ninjanation-warpedwall3 ninjanation warpedwall3 at a Ninja Warrior gym in Melbourne, Australia.

– Written by Luke Ha

Maybe some people are just born with more resistance to tears or maybe not. I’m not sure and I don’t know if I can call myself an expert. However I have trained in gymnastics since I was 8 – 18 and moved into a career as a professional circus performer until recently. I worked with Universal Studio’s Japan, Franco Dragone’s The House of Dancing Water and Circus Oz. And while becoming a TV and Film Stunt professional I also have been around the Ninja Warrior scene a lot since 2016… So maybe… just maybe you could call me an expert… ?

When I was in gymnastics, training competitively my friends often got blisters more than me. Mostly from highbar is where we would get them. Maybe I didn’t train as hard! I certainly got callouses though. Then, during my circus years I trained on Chinese pole a lot, as well as Straps. Chinese Pole involved a lot of hands on poles, climbing and again more callous build up. Straps gave me callouses on my wrists. Then working in a water show for 3 years really softened those callouses. I’ve had plenty of rips, and bloody ones too, but here I will share how I think to avoid them and why I think I don’t get them much anymore.

It may well be I don’t train as hard anymore! But there could be something in that, when I do train. I don’t train like I did when I was in my prime gymnastics days, going until I ripped. Now I know that if I rip, it takes a while to be able to get back on the bar… So I simply follow my hands and how they feel more. I train a little till it gets sore, but not till it rips, and I train more frequently. If they do start to get sore. I’ll tone down the intensity and/or find other things to train that are core or leg based and involve less hanging by hands.

Taping up before training in my opinion doesn’t let you feel the obstacle or allow your hands to build some callouses up. But if you want a barrier to save from the pain, tape before training. Or as you do get sorer during the session, then tape. At least you’ve gotten into a bit and are building that pain threshold and building up the hand resistance.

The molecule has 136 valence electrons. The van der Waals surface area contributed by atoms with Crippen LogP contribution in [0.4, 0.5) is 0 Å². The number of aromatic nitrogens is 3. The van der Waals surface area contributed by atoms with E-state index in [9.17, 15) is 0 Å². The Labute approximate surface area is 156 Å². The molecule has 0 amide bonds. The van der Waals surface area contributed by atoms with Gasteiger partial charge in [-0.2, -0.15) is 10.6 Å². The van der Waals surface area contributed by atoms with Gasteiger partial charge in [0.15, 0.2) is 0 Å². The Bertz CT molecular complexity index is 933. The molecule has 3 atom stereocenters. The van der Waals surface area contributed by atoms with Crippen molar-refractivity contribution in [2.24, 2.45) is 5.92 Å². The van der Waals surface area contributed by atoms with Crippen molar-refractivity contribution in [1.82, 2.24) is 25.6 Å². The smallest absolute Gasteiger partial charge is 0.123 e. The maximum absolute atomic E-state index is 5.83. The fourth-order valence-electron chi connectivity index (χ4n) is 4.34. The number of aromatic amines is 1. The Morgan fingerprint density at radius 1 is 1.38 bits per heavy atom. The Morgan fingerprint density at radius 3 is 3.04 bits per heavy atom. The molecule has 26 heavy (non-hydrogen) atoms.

As those callouses do build up.. it is more likely they will tear and you will have a huge bloody blister exploding everywhere and you have to stop training for a while until your skin can take it again. So I actually think having too much callous is a bad thing, in my honest opinion. Some yes, but huge dry cracking mountains? No thanks. To me that’s asking to tear and rip. I have a bad habit of picking at callouses when I sit, or am waiting. I use my finger nails to pinch and pull, tearing skin off. Biting the callouses off. YUCK. But strangely satisfying. However I find this very detrimental. Often biting, picking or tearing it off on purpose takes off more skin than you intended and you go too deep! So I try not to do that anymore.

Instead, I and other gymnasts and professionals I know, take a razor or sharp knife and actually shave or cut the callouses off. VERY CAREFULLY. Obviously we try not to cut all our skin off, but just to remove some so we can feel our hands again. Then I also regularly take a pumice stone and rub off excess skin after training sessions regularly and after shaving callouses off. My aim is to keep my hands smooth and clean, will not too tough callous or super dry skin. Consider this as injury prevention.